Andrew Garfield as Desmond Doss in Hacksaw RidgeHacksaw Ridge tells the story of Desmond Doss, a conscientious objector who won the Medal of Honor for his battlefield heroics during World War II despite not carrying a weapon.  After a brief battlefield opening, the movie introduces us to Doss and his brother as the young sons of an alcoholic former soldier.  After seriously wounding his brother while fighting, Doss swears off violence.  Fast-forward a few years and America is returning to war.  Despite his anti-violence stance as a Seventh-Day Adventist, Doss feels that it is his duty to join the war effort and signs up in hopes of serving as a medic.

In boot camp, Doss is labeled as a coward by both his fellow soldiers and his commanding officers for refusing to pick up a weapon.  He is denied leave, punished with latrine duty, and even beaten.  Never wavering in his belief, however, Doss continues forward and eventually wins his court martial hearing and is allowed to proceed into battle without a weapon to protect him.  It is fortunate for the army that they allowed Doss to join the fight because his heroics and bravery on the battlefield led to an estimated seventy-five American lives being saved.

The story of Desmond Doss is an incredible one that needed to be told and the story is in good hands with Gibson at the helm.  That is especially apparent in the movie’s central battle sequence after Doss and the rest of the Army’s 77th Infantry Division land on Okinawa and attempt to take the titular ridge.  In what may be the longest and most intense war battle put to film since the D-Day sequence in Saving Private Ryan, Doss and his company push forward against an enemy that they cannot see.  Brutally violent and intense, the sequence emphasizes the horror and insanity of war while showing the bravery of the men who fought for our freedom.  At the end of the initial battle, most of the men have returned down to the bottom of the ridge for the night, but not Doss.  Doss stays up top tirelessly searching for wounded soldiers that he can rescue and return to safety.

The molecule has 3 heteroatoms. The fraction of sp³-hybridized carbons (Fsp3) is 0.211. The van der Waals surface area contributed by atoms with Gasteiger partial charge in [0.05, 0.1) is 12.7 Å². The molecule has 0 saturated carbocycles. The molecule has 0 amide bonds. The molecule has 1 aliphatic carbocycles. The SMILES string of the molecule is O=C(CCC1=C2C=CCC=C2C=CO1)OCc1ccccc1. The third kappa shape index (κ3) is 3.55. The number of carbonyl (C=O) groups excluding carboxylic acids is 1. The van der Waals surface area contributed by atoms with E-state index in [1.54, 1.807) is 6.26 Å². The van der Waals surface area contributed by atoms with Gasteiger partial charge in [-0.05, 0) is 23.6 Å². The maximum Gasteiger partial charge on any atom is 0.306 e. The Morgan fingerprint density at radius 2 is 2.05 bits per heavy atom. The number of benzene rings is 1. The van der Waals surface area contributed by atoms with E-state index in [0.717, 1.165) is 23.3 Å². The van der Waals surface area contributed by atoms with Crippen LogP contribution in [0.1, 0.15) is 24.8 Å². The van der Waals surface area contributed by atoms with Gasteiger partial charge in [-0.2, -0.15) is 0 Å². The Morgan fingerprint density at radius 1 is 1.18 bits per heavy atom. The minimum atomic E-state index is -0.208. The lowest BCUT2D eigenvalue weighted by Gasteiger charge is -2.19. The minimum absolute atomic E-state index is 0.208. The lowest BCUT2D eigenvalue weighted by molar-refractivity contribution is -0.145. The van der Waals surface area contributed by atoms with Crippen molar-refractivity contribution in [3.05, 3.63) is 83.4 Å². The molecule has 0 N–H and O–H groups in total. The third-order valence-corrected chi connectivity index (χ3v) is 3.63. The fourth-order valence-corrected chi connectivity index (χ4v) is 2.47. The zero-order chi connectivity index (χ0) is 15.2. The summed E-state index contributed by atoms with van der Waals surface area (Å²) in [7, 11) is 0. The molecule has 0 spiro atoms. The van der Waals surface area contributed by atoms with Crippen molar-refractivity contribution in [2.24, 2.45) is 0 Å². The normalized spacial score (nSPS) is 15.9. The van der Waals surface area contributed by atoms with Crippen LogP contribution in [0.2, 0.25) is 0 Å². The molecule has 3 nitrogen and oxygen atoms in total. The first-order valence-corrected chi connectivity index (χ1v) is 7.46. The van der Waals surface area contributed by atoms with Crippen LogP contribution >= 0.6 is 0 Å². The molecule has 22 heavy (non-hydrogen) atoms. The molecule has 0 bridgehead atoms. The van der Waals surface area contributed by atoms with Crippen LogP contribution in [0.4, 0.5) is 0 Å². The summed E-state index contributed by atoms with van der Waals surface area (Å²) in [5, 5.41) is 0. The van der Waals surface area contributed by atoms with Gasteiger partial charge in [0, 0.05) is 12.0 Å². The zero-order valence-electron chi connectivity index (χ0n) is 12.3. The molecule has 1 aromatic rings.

Doss is played terrifically by Andrew Garfield.  Garfield nails every aspect of the character, from the awkward romantic courting his soon-to-be-wife Dorothy to the determined-to-stay-true-to-himself Private overcoming great pressure to maintain his convictions during basic training, to the soldier resolved to save as many of his fellow men as he can all while under constant threat of death.  And Doss did not discriminate, even rescuing a few Japanese soldiers as well.

Doss was a very religious man and it should come as no surprise that this is an emphasis in a film directed by Mel Gibson.  Doss carries a Bible with him at all times and during his long night on the ridge he continuously asks for God’s assistance in helping him “save just one more.”